mom_data/mom.yaml
mom:
  # ...
  remap:
    myapp.models.Rank:
      lookupField:
        - name
        - power
      lookupFieldOptional:
        - effect
      ownership: single

With this configuration, whenever MOM sees a related field that uses the myapp.models.Rank model, it will expect name and power fields to be present so that it can use them to look up for an existing row. Also, lookupFieldOptional sets which fields may also be optionally used when they are present. In that case, when effect field is present, MOM will use it as a lookup field.

Now we can update our myapp.models.Rank model according to this scenario:

myapp/models.py
# ...

class Rank(models.Model):
    name = models.CharField(max_length=100, )
    power = models.IntegerField()
    effect = models.IntegerField()
    subtitle = models.CharField(max_length=100, )

Now let’s create a user example:

mom_data/user.velitasali.mom.yaml
field:
  rank:
    name: user
    power: 70
    effect: 50
    subtitle: Just a user
  # ...

As you can see, we have provided every field that a myapp.models.Rank model needs since we will also be creating it. However, when looking up for an existing row, MOM will use only the name, power, and effect fields, leaving the subtitle to be used when altering the row only.

Note

MOM doesn’t modify or check unreferenced fields. If subtitle had a default value and we hadn’t mentioned in the mom_data/user.velitasali.mom.yaml file, Django would handle it for us.

ManyToMany Fields

You can also use ManyToMany fields by only by changing how you are referring to them. For instance, if the rank field of user were a ManyToMany field, you could do this:

mom_data/user.velitasali.mom.yaml
field:
  rank:
    - name: user
      power: 70
      effect: 50
      subtitle: Just a user
    - name: admin
      power: 100
      effect: 100
      subtitle: Also an admin
  # ...

Although rank being a ManyToMany field doesn’t make sense, you can see the difference between a ForeignKey and ManyToMany field.

Also, since myapp.models.Rank has single ownership, removing one of the fields from the rank field of user would mean deleting it altogether.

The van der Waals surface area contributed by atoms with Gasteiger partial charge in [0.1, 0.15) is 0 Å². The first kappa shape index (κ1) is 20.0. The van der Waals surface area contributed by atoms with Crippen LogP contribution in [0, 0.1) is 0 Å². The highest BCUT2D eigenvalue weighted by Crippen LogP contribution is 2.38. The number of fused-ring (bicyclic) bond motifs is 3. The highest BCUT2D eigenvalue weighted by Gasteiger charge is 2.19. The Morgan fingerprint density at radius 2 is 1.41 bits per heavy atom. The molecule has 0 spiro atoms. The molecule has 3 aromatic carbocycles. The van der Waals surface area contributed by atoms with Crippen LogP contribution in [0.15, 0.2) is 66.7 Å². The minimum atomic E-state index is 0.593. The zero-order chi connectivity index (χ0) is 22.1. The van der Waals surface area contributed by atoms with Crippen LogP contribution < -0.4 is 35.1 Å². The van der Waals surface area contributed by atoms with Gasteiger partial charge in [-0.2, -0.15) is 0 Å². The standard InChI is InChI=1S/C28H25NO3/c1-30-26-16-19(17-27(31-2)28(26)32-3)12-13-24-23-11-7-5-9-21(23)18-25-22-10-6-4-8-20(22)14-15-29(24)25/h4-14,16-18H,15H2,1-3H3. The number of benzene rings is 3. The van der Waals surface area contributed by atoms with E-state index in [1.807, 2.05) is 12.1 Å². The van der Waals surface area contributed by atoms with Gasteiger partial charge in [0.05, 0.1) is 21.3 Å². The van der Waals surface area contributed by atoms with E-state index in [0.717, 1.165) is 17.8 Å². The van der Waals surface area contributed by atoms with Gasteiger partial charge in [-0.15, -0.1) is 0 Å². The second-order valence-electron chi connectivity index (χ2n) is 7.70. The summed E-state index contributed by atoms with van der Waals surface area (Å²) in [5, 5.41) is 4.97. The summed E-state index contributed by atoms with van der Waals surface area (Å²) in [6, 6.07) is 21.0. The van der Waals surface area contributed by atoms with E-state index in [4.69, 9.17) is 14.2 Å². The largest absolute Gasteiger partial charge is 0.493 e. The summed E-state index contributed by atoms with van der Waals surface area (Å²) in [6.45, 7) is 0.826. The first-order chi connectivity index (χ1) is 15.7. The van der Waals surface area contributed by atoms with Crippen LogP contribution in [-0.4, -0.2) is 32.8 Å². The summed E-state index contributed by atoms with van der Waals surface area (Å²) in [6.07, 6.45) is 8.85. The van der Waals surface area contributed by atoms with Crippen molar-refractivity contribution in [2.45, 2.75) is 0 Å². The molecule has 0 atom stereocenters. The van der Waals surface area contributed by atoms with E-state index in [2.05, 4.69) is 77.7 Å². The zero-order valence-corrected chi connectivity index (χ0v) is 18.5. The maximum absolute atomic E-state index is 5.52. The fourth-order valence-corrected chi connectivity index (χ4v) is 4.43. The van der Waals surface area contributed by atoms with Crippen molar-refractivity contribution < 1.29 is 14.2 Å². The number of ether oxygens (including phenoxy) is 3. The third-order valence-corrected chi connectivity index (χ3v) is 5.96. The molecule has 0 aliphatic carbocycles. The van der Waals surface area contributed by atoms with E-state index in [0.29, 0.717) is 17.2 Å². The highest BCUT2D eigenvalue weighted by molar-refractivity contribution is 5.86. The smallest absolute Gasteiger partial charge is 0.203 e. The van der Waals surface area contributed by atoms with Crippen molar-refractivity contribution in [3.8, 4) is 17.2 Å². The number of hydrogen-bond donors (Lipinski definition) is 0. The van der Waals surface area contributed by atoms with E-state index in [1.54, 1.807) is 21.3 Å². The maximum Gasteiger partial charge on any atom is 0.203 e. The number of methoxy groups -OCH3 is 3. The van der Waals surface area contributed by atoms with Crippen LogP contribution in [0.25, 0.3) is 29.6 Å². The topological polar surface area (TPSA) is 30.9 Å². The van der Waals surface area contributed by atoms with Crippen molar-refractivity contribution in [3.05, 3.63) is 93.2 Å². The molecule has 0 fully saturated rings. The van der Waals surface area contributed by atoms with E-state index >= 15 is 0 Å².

Deeply Nested Fields

MOM can work with nested fields deeper than what we have seen so far. You can use them as lookup fields as well. Let’s say we have a third model:

myapp/models.py
class Rank(models.Model):
    name = models.CharField(max_length=100, )

class User(models.Model):
    username = models.SlugField(primary_key=True, )
    email = models.EmailField(max_length=100, )
    password = models.CharField(max_length=100, )
    full_name = models.CharField(max_length=64, )
    rank = models.ForeignKey(Rank, on_delete=models.PROTECT)

class Topic(models.Model):
    user = models.ForeignKey(User, on_delete=models.PROTECT)
    slug = models.SlugField(primary_key=True, )
mom_data/mom.yaml
mom:
  map:
    topic:
      model: myapp.models.Topic
      lookupField: slug

This time we didn’t define a remap key because, by default, MOM considers all of the fields as lookup fields when there is no remapping defined. Also, again by default, ownership is set to none. This means MOM will not try to create a relational row when there is no remap data specifying ownership and lookup fields for a given model.

Now we can use a relational field as a lookup field:

mom_data/topic.mytopic.mom.yaml
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field:
  user:
    rank:
      name: user

In this example, MOM will use rank__name as the lookup field to find the row for the rank field.

Implicit Lookup Field Passing

There is also a shortcut to doing all of this as if we are providing the value for a non-relational field. For that, we are going to define some remap values telling MOM to what to default to when working with a scenario like this:

mom_data/mom.yaml
mom:
  # ..
  remap:
    myapp.models.User:
      lookupField:
        - rank
      ownership: none
    myapp.models.Rank:
      lookupField:
        - name
      ownership: none

Now that we have defined the default lookup fields, we can optimize the previous serialization file like this:

mom_data/topic.mytopic.mom.yaml
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field:
  user: user

What happens is MOM knows it should have received a dict or list for the user field since it is a relational field. Because that is not the case, it checks if the default field for the myapp.models.User is defined and then it resolves to {'rank': 'user'}. Then the same thing happens for the rank which then becomes {'name': user}. What we finally have is:

mom_data/topic.mytopic.mom.yaml
field:
  user:
    rank:
      name: user

As you can see, this is the same as what we previously had but without the boilerplate.

Note

This only works if there is only one field for the given model in the lookupField list.